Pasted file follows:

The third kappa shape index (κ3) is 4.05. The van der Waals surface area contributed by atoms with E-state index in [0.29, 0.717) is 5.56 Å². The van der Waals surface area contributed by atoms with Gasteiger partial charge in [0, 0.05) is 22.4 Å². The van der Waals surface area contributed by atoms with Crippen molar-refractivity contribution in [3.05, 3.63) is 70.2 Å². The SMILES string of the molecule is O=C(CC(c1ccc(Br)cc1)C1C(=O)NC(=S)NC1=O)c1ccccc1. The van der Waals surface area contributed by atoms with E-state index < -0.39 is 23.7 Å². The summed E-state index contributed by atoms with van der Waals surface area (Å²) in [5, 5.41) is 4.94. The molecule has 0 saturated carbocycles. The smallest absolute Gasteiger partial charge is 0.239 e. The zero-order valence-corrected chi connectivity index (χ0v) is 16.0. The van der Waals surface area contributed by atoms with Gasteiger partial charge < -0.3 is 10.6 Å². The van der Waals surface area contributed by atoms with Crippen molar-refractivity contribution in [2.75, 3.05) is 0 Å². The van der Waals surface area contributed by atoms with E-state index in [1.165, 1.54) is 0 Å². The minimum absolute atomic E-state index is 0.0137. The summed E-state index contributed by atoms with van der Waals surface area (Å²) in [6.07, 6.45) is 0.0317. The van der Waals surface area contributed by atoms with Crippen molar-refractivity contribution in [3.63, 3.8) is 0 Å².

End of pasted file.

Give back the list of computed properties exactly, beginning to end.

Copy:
The third kappa shape index (κ3) is 4.05. The van der Waals surface area contributed by atoms with E-state index in [0.29, 0.717) is 5.56 Å². The van der Waals surface area contributed by atoms with Gasteiger partial charge in [0, 0.05) is 22.4 Å². The van der Waals surface area contributed by atoms with Crippen molar-refractivity contribution in [3.05, 3.63) is 70.2 Å². The SMILES string of the molecule is O=C(CC(c1ccc(Br)cc1)C1C(=O)NC(=S)NC1=O)c1ccccc1. The van der Waals surface area contributed by atoms with E-state index < -0.39 is 23.7 Å². The summed E-state index contributed by atoms with van der Waals surface area (Å²) in [5, 5.41) is 4.94. The molecule has 0 saturated carbocycles. The smallest absolute Gasteiger partial charge is 0.239 e. The zero-order valence-corrected chi connectivity index (χ0v) is 16.0. The van der Waals surface area contributed by atoms with Gasteiger partial charge < -0.3 is 10.6 Å². The van der Waals surface area contributed by atoms with Crippen molar-refractivity contribution in [2.75, 3.05) is 0 Å². The van der Waals surface area contributed by atoms with E-state index in [1.165, 1.54) is 0 Å². The minimum absolute atomic E-state index is 0.0137. The summed E-state index contributed by atoms with van der Waals surface area (Å²) in [6.07, 6.45) is 0.0317. The van der Waals surface area contributed by atoms with Crippen molar-refractivity contribution in [3.63, 3.8) is 0 Å².